May 01, 2015, BY Paula Cogan Myers

The audience responds.

Writing is a solitary enterprise, one of internal dialogue and often, self-doubt. In the world of literary writing, prizes and contests are a way for writers to share their work, receive approbation, and connect with other writers.

At Bucknell, this tradition is honored through the Cadigan Prize for Younger Writers and the Smithson Memorial Prize, which recognize outstanding writing in poetry, fiction and non-fiction. "Literary contests have been around as long as literature has been around," said Andrew Ciotola, program manager for The Stadler Center for Poetry and managing editor for West Branch magazine. "From the verse contests of ancient Greece to the competing bards of medieval times and right through to the present, contests are a way of focusing attention and galvanizing literary energy." Both prizes welcome submissions from students in any major and each receives more than 40 submissions per category every year.

Published writers outside the University judge submitted work and the winners are invited to share their work at the Annual Student Reading. "To be able to present your work is important," Professor Ghislaine McDayter, English, said. "Being able to read in such a way as to draw people into the work and actually be attracted to finding more of your work is key."

Six of the students who won a Cadigan or Smithson Prize read some of their work at the 2015 Student Reading. Frederick Schroeder IV '16, who won second place in the prose category for the Cadigan Prize, said that he thought his writing would never go beyond making a few friends and family laugh, but this has changed his view. "Receiving a Cadigan Prize has encouraged me to dedicate more of my time to improving my craft, and to further exploring my talent," he said.


The Cadigan Prize is administered by The Stadler Center for Poetry and West Branch magazine and is made possible through the support of Robb Cadigan '86 and his wife, Joan Daughen Cadigan '86, who worked together with faculty at The Stadler Center to develop the prize. Cadigan said they are committed to supporting the arts at Bucknell, and not just for artists, but for scientists and engineers as well.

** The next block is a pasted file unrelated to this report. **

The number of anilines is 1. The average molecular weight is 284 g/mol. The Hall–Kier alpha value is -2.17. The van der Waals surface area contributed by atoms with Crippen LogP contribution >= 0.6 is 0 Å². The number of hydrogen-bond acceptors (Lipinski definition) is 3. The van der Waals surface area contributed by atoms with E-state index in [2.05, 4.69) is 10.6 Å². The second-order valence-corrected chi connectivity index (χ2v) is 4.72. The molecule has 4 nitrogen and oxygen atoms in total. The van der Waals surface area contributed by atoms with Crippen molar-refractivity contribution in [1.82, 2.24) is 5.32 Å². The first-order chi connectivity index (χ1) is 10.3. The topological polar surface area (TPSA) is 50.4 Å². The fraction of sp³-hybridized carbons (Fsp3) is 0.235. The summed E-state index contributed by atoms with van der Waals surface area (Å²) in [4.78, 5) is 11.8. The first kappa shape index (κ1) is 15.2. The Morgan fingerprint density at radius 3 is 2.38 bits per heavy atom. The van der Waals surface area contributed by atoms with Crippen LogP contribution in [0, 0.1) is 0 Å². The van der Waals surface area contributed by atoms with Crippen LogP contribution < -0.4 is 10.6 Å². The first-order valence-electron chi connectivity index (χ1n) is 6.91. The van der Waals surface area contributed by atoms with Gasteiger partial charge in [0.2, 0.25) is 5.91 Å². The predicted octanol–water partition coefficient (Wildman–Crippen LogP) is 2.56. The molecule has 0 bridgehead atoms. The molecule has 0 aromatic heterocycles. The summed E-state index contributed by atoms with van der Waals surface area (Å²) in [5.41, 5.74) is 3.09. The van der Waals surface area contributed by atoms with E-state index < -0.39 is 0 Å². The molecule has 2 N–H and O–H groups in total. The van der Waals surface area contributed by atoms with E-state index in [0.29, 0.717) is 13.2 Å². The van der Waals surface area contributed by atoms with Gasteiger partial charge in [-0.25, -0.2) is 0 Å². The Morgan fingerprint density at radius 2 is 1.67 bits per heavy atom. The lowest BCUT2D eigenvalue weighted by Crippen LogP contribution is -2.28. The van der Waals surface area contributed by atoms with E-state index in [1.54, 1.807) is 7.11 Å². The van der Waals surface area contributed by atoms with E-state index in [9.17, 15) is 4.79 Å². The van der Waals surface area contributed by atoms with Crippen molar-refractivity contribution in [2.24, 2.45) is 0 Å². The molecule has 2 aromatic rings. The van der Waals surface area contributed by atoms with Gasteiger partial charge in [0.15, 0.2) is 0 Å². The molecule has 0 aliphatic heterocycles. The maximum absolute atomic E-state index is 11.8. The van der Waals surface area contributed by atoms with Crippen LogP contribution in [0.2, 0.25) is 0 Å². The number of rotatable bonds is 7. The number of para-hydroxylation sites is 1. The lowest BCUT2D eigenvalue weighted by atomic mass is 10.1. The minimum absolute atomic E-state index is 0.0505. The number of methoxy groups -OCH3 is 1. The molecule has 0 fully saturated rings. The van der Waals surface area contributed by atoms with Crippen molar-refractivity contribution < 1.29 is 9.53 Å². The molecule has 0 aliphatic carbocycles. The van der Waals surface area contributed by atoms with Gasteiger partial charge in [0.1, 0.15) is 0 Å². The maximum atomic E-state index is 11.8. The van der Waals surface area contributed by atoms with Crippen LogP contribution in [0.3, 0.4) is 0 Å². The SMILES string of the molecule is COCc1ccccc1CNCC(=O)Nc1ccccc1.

"We wanted to do something to acknowledge and encourage young writers who were just starting to find their voice," said Cadigan, who read some of his new work to start the event. "It's about taking risks and putting your own inner creativity out there. For an undergraduate who has never shown his or her writing to the world, submitting something is a huge step. So it's not about having a career as a professional writer, but more about encouraging the value of creative work."

The Julia Fonville Smithson Memorial Prizes are administered by the Department of English. Prizes are awarded to students whose dedication to the sharing and the making of literature carries the spirit of Julia Smithson '76, an English major who died of injuries sustained in an automobile accident a year following her graduation.


Molly Brown '15, said that winning the Smithson for poetry this year was a welcome surprise. "It's an honor to have my work given such distinction by the English department, and I am so grateful to all of my professors and mentors who've helped me develop as a creative writer in the last two years."

If you didn't make it to the reading, you can hear a sampling of the prizewinners' work below. For a full recording of the event, visit The Stadler Center Readings page.